Executives have a big decision to make about the way they report their companies’ financial performance as the resurgence of Covid-19 plays havoc with forecasts.
They can use the pandemic as an excuse for weak performance and rising indebtedness; they can procrastinate and stick with former assumptions; or they can be honest about the company’s weaknesses, including that it may need refinancing to survive.
This dilemma is exacerbated by Covid-induced recessions, but it is not new. Companies are often under pressure to report what users of accounts want to hear, rather than the unvarnished truth.
At the end of last year, General Electric agreed to pay US$200m to settle charges from the US Securities and Exchange Commission that it misled investors over profits and cashflow in its power business, and liabilities in long-term care insurance. The disreputable methods included cutting projected claim costs and generating cash through internal transactions.
Scope for manipulation
John T Dugan, associate director of enforcement, said: ‘Companies like GE, with complexities such as interdivisional transactions and reliance on estimates of future costs and revenues, must ensure that the information they provide to investors is not misleading’. His comments unintentionally also point to the scope for manipulation.
Covid has broken many crystal balls that should never have been relied on in the first place
Another recently published document to shed light on dark practices is the report of a UK disciplinary tribunal on findings by the Financial Reporting Council against Deloitte over its audits of Autonomy. The firm was fined a record £15m.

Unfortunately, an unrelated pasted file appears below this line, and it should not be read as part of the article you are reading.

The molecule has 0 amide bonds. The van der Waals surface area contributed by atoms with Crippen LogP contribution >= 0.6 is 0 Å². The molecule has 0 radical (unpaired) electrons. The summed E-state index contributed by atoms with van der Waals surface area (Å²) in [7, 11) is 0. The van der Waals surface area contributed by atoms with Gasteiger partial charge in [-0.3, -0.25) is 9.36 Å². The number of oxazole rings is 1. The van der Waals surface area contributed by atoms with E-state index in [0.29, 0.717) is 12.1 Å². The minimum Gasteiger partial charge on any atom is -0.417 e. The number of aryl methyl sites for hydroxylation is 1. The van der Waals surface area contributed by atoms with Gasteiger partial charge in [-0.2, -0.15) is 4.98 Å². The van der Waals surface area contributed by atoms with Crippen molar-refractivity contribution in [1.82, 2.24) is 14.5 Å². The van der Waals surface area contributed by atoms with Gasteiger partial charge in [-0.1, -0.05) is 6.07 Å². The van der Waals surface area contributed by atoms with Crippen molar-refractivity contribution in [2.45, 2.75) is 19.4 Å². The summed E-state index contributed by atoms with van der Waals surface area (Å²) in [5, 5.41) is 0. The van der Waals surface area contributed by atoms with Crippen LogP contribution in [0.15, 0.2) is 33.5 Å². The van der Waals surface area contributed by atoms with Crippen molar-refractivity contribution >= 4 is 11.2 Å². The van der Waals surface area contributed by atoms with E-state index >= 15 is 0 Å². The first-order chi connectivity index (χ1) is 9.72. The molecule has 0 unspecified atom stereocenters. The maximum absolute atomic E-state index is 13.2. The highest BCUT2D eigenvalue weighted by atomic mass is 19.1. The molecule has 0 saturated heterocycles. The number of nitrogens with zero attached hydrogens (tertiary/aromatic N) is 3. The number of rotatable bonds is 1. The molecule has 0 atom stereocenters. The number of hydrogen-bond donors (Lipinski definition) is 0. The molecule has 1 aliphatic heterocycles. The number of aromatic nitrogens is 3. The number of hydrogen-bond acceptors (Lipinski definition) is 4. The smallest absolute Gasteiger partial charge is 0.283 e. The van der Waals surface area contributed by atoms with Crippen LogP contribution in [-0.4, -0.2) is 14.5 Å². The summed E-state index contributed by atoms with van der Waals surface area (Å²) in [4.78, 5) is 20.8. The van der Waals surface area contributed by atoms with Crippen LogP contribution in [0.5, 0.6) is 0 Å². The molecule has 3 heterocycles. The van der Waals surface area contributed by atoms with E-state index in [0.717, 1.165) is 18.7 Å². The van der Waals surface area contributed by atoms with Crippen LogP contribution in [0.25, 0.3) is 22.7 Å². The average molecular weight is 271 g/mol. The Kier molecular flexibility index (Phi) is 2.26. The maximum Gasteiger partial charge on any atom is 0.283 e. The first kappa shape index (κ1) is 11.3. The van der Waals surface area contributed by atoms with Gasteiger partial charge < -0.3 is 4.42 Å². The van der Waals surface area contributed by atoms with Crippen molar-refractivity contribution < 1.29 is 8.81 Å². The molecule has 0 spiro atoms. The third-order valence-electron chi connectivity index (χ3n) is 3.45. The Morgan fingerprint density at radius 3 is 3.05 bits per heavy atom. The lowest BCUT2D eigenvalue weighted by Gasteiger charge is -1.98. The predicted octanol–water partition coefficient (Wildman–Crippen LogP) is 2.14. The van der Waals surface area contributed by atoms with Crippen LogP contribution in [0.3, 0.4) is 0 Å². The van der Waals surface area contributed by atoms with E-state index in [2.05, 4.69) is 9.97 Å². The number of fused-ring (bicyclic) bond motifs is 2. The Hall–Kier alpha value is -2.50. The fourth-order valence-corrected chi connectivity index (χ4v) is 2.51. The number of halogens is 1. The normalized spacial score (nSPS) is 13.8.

Amid much detail about the decade-old misreporting of hardware purchases and sales, a telling point is Deloitte’s awareness that ‘The Group’s share price is extremely sensitive to changes in revenues which are outside market expectations.’ The same went for gross margins. It was in these accounting areas that the rule-breaking went on.
Never mind the long view
Pressure on Autonomy’s management came from too much good news. Now the pressure valve is being turned up in sectors such as hospitality and travel by the malign twists in news about the pandemic.
If companies are to be totally open and honest, the first type of external pressure they need to resist is to give a long view of their resilience. The ‘going concern’ basis for accounting now comes into its own. It records the simple fact that the company is still going, looking ahead 12 months is sufficient, and any material uncertainties about that must be declared.
Telling it how it is means being clear about the assumptions behind those estimates, whether these are about external conditions or internal weaknesses
The demand from some users of accounts that companies more or less guarantee that they will still be in business in three or five years’ time is unreasonable. Covid has broken many crystal balls that should never have been relied on in the first place.
Mary Tokar, board member at the International Accounting Standards Board (IASB), and Sid Kumar of the IASB’s technical staff, point out in an article published in October that ‘an actual outcome that differs from an estimate is likely in times of heightened uncertainty and does not mean the estimate was an error’.
Telling it how it is means being clear about the assumptions behind those estimates, whether these are about external conditions or internal weaknesses.